Fairways / Hybrid’s

It will be remembered as the moment Rory had a meltdown, but there were other interesting themes at Augusta too

1 It isn’t easy to be young and talented
SO, in the space of the last 12 months, arguably the game’s three most talented youngsters have held a big 54-hole Major lead and failed to break 80 in the final round. 
First came Dustin Johnson in the US Open at Pebble Beach, who led Graeme McDowell by three, shot 82 and finished 8th.
Then Nick Watney, at Whistling Straits in the PGA, finished in a tie for 18th after a closing 81. He had begun the day leading Johnson by three shots.
At Augusta Rory McIlroy, four clear, carded an 80 to tie for 15th.
In the process, each ran up a triple bogey – and remarkably neither McIlroy’s nor Johnson’s involved a penalty.

2 The American Major drought is realised
AND with that, America holds precisely none of the four Majors. The last (and only previous) time this happened was in 1994, with Jose Maria Olazabal, Ernie Els and Nick Price (Open and PGA) winning the year’s four Majors. 
Never since the Masters began has America failed to win any of five consecutive Majors. Which is something that may weigh heavily on the host nation’s shoulders at Congressional next month.
Tiger Woods (below) was the only American in the top eight.

3 The curse of the broom handle continues – just
NO-ONE has yet won a Major using a broom-handle putter – though Adam Scott made quite a run at putting that statistic to bed. 
Scott had plummeted down the rankings until recently, largely due to his sub-standard putting. 
After watching him hole putt after putt at Augusta en route to his best Major finish, what price the likes of Lee Westwood, Sergio Garcia and/or McIlroy, to name but three, trying it out in the near future?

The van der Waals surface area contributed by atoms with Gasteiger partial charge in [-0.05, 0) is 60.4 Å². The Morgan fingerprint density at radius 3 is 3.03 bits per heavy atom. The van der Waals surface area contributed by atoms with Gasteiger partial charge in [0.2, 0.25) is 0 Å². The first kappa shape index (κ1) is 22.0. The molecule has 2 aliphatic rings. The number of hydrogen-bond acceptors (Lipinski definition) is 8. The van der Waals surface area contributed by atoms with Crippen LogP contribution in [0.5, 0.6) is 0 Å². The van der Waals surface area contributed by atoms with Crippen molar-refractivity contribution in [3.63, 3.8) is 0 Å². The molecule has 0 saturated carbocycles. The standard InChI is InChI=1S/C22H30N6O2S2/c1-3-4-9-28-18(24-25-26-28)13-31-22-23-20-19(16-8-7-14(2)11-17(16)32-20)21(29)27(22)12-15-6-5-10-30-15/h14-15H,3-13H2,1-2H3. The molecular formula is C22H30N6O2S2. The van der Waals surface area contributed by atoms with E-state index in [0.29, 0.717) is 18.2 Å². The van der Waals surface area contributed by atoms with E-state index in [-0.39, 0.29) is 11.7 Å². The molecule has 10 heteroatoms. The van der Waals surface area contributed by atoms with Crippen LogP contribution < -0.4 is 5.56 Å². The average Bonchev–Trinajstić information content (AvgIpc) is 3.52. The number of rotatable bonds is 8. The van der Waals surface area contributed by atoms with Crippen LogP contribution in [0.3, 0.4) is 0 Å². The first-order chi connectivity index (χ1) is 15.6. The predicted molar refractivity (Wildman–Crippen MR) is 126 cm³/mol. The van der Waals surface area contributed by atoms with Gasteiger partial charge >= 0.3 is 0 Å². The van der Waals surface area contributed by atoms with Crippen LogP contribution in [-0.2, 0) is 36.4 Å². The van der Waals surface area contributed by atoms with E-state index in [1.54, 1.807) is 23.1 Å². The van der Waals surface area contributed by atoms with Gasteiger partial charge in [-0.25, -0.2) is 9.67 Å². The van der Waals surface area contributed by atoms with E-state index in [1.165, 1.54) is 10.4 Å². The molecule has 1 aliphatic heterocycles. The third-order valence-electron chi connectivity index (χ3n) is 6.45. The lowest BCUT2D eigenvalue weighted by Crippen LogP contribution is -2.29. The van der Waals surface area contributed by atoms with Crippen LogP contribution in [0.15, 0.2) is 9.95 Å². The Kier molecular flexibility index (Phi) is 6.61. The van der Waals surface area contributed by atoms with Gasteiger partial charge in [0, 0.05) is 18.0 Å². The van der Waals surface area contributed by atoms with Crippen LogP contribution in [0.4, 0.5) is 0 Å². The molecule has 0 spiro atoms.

In the space of the last 12 months, arguably the game’s three most talented youngsters have held a big 54-hole Major lead and failed to break 80.
4 The curse of the Aussies at Augusta continues – just
NO Australian has ever won at Augusta. Nor an Asian for that matter. Yet at various stages of Sunday we saw Scott, Jason Day, Geoff Ogilvy and KJ Choi all reach the top of the leaderboards.
In Australia’s case, that a country with such a small population should continually produce so many outstanding golfers is remarkable. As for Asia, we can safely assume YE Yang’s win at the PGA in 2009 will be the first of many for players of that continent. It is worth noting Japanese teenager Ryo Ishikawa also finished in the top 20 at Augusta and, along with Choi, is probably the most likely to follow in Yang’s foorsteps. 

5 Rory isn’t yet a serial winner
CHUBBY CHANDLER, McIlroy’s agent, made a very interesting point after the Masters.
“The problem with Rory is that he doesn’t play a lot so he doesn’t get that much practice at winning,” he said. 
“That’s the balance you need to strike – how many times you should play to develop the winning habit while at the same time staying fresh and focused.”
McIlroy has won twice as a professional, once in Europe and once in America. 
This is exceptional considering his age, not least because an American 21-year-old would most likely still be at college. 
But what it means is that he is taking on the strongest fields in the game with limited experience of winning. In achieving so much so quickly, he has missed out on the years of steadily accumulating tournament know-how.

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